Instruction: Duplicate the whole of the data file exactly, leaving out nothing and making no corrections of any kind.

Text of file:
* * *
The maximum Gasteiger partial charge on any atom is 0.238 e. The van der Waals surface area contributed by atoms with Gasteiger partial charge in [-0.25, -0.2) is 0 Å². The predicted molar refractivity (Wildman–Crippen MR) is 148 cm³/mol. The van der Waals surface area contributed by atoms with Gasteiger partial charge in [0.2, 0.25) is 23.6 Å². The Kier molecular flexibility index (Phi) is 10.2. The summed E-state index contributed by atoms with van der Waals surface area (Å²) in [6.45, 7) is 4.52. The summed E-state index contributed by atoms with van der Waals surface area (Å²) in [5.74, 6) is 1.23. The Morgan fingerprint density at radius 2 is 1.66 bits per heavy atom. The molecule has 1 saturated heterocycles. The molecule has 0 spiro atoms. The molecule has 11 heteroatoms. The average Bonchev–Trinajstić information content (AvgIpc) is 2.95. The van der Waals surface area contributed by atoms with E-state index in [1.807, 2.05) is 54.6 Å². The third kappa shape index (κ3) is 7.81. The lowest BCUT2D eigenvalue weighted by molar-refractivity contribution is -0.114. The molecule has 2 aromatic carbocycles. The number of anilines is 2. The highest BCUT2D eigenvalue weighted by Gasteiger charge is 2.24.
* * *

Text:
The maximum Gasteiger partial charge on any atom is 0.238 e. The van der Waals surface area contributed by atoms with Gasteiger partial charge in [-0.25, -0.2) is 0 Å². The predicted molar refractivity (Wildman–Crippen MR) is 148 cm³/mol. The van der Waals surface area contributed by atoms with Gasteiger partial charge in [0.2, 0.25) is 23.6 Å². The Kier molecular flexibility index (Phi) is 10.2. The summed E-state index contributed by atoms with van der Waals surface area (Å²) in [6.45, 7) is 4.52. The summed E-state index contributed by atoms with van der Waals surface area (Å²) in [5.74, 6) is 1.23. The Morgan fingerprint density at radius 2 is 1.66 bits per heavy atom. The molecule has 1 saturated heterocycles. The molecule has 0 spiro atoms. The molecule has 11 heteroatoms. The average Bonchev–Trinajstić information content (AvgIpc) is 2.95. The van der Waals surface area contributed by atoms with E-state index in [1.807, 2.05) is 54.6 Å². The third kappa shape index (κ3) is 7.81. The lowest BCUT2D eigenvalue weighted by molar-refractivity contribution is -0.114. The molecule has 2 aromatic carbocycles. The number of anilines is 2. The highest BCUT2D eigenvalue weighted by Gasteiger charge is 2.24.